I’ve been in a memoir kind of mood lately, and recently finished two by women my own age dealing with different issues in their lives:
Love and Trouble: A Midlife Reckoning, by Claire Dederer. Dederer is a writer with a husband and two children, and by all accounts, a wonderful life. This is what she had always wanted. So why all the crying and restlessness and apathy that has suddenly invaded her life? She seeks out her old journals and letters from her youth, and digs up the past, trying to find the “disastrous pirate slut of a girl” she used to be. Turns out, she misses that wreck of a girl, her misadventures and her freedoms, her bad choices and impulsive wanderings. I was drawn to this book because of my own midlife growing pains; Claire Dederer is a brave soul who isn’t afraid to tell her own particular truths.
Hunger: A Memoir of (My) Body, by Roxane Gay. I’ve been meaning to read Gay’s book of essays, Bad Feminist, for a while now. I haven’t gotten there yet, but her recent memoir caught my eye, and on the heels of Love and Trouble, I hungered for another memoir. Gay’s story, on the surface, is very different from Dederer’s; Gay was raped when she was 12 years old. That violent experience shaped her life from that day on, and she steadily gained weight into adulthood until she became morbidly obese. She used her weight as a shield to protect herself from male attention. She wanted to become invisible, but in doing so, she became, paradoxically, more visible for a very different reason. Gay explores society’s judgmental preoccupation with women’s bodies, and comes to terms with the violence that was done to her.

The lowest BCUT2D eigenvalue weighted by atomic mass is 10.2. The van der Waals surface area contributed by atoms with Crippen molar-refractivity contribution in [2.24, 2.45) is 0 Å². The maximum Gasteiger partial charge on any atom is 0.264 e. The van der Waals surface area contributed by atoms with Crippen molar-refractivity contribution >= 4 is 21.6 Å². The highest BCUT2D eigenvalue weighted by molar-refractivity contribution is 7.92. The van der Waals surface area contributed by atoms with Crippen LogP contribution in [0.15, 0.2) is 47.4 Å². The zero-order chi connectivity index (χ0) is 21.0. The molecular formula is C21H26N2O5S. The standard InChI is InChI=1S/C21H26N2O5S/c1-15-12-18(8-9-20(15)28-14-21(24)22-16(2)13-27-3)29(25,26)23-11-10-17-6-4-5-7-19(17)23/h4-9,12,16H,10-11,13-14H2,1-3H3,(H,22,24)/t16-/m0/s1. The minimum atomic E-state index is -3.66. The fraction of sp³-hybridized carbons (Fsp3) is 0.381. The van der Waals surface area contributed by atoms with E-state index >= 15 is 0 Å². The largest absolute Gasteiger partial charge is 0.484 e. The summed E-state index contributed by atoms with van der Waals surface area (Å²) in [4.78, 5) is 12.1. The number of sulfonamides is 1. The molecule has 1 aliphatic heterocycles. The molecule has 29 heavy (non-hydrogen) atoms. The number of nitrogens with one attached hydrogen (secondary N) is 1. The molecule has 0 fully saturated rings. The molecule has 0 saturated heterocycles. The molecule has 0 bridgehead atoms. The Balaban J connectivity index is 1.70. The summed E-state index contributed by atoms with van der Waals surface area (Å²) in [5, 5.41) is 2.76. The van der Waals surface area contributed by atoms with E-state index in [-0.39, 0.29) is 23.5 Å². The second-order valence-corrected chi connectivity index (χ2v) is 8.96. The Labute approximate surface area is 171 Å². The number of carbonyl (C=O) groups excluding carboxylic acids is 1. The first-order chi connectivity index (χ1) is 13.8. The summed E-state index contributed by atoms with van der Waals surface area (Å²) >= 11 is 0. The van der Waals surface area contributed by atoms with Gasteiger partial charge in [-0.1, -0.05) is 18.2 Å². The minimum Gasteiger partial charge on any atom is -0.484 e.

Both writers explore how women’s lives are defined by their bodies (one trying to hide from the male gaze to protect herself, the other seeking it out to find love and validation). Both are riveting memoirs I won’t soon forget.